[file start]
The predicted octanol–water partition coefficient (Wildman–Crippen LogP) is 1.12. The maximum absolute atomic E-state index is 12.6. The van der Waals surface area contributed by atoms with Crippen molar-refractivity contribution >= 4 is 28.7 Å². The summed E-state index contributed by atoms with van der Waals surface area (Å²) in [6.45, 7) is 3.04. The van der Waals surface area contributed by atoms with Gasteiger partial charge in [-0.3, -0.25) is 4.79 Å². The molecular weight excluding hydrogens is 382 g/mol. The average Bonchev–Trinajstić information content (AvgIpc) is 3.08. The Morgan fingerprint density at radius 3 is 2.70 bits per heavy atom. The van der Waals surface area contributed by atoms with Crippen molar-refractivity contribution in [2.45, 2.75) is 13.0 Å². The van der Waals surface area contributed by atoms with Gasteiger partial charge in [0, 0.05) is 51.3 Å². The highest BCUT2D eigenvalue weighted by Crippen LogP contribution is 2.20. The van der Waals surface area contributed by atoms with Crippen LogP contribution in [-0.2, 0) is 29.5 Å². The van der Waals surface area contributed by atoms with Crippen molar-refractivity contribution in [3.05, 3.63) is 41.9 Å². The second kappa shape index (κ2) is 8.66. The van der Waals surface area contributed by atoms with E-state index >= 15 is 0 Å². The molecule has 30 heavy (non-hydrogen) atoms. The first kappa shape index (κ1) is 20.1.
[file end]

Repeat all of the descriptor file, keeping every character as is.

The predicted octanol–water partition coefficient (Wildman–Crippen LogP) is 1.12. The maximum absolute atomic E-state index is 12.6. The van der Waals surface area contributed by atoms with Crippen molar-refractivity contribution >= 4 is 28.7 Å². The summed E-state index contributed by atoms with van der Waals surface area (Å²) in [6.45, 7) is 3.04. The van der Waals surface area contributed by atoms with Gasteiger partial charge in [-0.3, -0.25) is 4.79 Å². The molecular weight excluding hydrogens is 382 g/mol. The average Bonchev–Trinajstić information content (AvgIpc) is 3.08. The Morgan fingerprint density at radius 3 is 2.70 bits per heavy atom. The van der Waals surface area contributed by atoms with Crippen molar-refractivity contribution in [2.45, 2.75) is 13.0 Å². The van der Waals surface area contributed by atoms with Gasteiger partial charge in [0, 0.05) is 51.3 Å². The highest BCUT2D eigenvalue weighted by Crippen LogP contribution is 2.20. The van der Waals surface area contributed by atoms with Crippen LogP contribution in [-0.2, 0) is 29.5 Å². The van der Waals surface area contributed by atoms with Crippen molar-refractivity contribution in [3.05, 3.63) is 41.9 Å². The second kappa shape index (κ2) is 8.66. The van der Waals surface area contributed by atoms with E-state index >= 15 is 0 Å². The molecule has 30 heavy (non-hydrogen) atoms. The first kappa shape index (κ1) is 20.1.